That Whole ASS-U-ME Thing

For those of you who don’t follow me on Facebook, we had a dog saga this week.

This is Jack.



My husband and I got Jack in 2002 after searching for months for the perfect puppy.  We were on a wait list and went out to College Station where he was born when he was one week old and picked him out of a litter of 8.  When I walked into the room where he was being kept, he was the smallest puppy in the litter and while all eight puppies surrounded me with tails wagging, Jack was the one who managed to hoist himself up onto my lap and lick my face.  We paid our deposit and went home for the very difficult seven-week wait for him to be old enough to wean.

I was like a nesting pregnant woman.  I painted (yes, painted) a sign with his name on it to put above his custom-organic dog bed (yes, I was that person) and bought him engraved dog tags and cute collars.  And on the day he came home, I slept on the laundry room floor next to him because I didn’t want to leave him alone.

Jack was my first baby.

I brought him into my classroom while I taught, I took him on long runs on the weekends and let him snuggle with baby dolls to prep him for when I brought my own baby home.  I cried–literally sobbed– as I held my newborn son Joey up to him and let him sniff him for the first time.  Pregnancy hormones, yes, but also I felt such intense love for both my son and my dog.

Jack spent the next year sleeping right at the foot of Joey’s crib.

Everyone says that once you have kids, your dogs stop being your babies and start being just dogs, but it wasn’t that way for me.  Because Jack was something special.  He was just one of those dogs who got me– he never barked or snarled or chewed things up.  Instead, he just patiently sat at my feet wherever I was looking up at me with liquid brown eyes.  He snuggled onto my lap like a lap dog.  He let me hold him during my hardest times.

When I had my miscarriage in 2010, Jack was the one who got me through.  I remember lifting him onto the bed with me– he was too old to jump up even then– and holding him as I sobbed.  For days.  I’m not sure he went to the bathroom in 25 hours because I think he knew that in my fragile state being away from him for even a few minutes would crush me.  And so he lay there.  Next to me.  Patiently waiting.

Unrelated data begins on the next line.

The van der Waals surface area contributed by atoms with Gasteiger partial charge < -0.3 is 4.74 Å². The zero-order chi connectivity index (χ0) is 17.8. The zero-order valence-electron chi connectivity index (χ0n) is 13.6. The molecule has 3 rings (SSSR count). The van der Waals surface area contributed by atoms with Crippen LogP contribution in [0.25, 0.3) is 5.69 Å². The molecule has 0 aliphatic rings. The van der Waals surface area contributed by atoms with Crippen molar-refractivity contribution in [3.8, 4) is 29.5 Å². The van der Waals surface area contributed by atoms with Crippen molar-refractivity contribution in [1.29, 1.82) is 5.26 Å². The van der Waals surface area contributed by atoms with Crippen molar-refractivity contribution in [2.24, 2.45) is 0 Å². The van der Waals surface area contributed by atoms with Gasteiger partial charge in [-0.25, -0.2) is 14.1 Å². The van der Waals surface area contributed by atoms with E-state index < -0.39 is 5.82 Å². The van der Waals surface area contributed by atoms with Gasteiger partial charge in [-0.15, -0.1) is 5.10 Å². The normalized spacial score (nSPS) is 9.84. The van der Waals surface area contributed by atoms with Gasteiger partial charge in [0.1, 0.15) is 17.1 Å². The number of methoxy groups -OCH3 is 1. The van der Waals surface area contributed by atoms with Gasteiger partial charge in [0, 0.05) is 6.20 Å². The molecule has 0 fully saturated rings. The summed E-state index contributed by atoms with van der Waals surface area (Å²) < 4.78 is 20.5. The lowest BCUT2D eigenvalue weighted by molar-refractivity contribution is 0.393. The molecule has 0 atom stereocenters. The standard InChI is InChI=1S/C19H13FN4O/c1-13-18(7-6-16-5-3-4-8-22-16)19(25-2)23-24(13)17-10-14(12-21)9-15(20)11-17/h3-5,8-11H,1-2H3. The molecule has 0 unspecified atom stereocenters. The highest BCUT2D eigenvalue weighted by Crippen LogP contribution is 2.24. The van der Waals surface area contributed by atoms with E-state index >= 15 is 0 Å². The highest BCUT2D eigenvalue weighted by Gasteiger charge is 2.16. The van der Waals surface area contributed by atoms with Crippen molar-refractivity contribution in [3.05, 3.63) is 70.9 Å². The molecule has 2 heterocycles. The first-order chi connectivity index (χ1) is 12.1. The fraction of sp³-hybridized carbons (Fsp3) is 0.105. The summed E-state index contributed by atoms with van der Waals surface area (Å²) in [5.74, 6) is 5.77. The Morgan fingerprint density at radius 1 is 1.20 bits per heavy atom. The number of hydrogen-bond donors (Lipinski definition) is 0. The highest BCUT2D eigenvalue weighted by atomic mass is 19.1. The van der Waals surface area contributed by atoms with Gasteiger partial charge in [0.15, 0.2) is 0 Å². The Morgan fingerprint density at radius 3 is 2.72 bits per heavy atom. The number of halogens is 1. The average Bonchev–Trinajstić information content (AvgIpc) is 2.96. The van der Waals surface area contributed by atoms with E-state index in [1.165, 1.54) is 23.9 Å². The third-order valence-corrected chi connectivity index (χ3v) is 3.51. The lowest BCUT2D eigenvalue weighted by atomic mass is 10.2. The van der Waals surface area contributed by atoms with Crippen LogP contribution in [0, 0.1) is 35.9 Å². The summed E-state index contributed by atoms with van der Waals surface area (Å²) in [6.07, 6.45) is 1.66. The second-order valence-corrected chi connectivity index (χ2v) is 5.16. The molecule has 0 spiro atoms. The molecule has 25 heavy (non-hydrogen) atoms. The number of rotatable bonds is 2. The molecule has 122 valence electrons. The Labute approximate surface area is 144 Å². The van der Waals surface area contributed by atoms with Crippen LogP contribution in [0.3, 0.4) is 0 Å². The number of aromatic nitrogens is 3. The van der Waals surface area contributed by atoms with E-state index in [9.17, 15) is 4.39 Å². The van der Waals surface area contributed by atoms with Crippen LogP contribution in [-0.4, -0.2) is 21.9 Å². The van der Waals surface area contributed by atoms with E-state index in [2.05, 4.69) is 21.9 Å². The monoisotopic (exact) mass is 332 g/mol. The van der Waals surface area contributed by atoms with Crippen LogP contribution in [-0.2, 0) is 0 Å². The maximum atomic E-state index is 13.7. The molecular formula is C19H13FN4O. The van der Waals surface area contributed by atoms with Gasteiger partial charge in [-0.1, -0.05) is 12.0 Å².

He stood by me as my babies were born.  As I wrote books.  As my kids got sick.  As I raised my family.

He was always right there.  Right at my feet.

Anyway, Jack is very old now.  Very old.  I know he was born on Thanksgiving and I can’t remember if it was 2001 or 2002, but either way, it was a long time ago.  And I have known for awhile that his time with us is short.  Big 100 pound dogs don’t live more than a decade usually.  He’s 13 or 14.  And so I’ve been treasuring my time with him.  Just last week when my friend Kathi was visiting, I pulled him onto the couch next to me and snuggled my head against his and thought of all of the wonderful times we’ve had.  And how I’ve treasured him.  And how lucky I am that he has lived so long and been so healthy.

And how much I love him.

So, as you can imagine, it was a bit of a shock when I had animal abuse charges filed against me on Monday afternoon.  Yes, you read that right.

Animal abuse charges.

It all started on Sunday night when my family was having dinner down by the pool.  Jack followed us down there like he often does and decided to go on a little walkabout.  He does this– we have property and he loves to wander and sniff things.  He has occasionally wandered off of the property– I found him sleeping on the porch with my neighbor’s adorable pit bull a few weeks ago– but he always stays close and comes back.  Which is why we don’t keep his invisible fence collar on him anymore.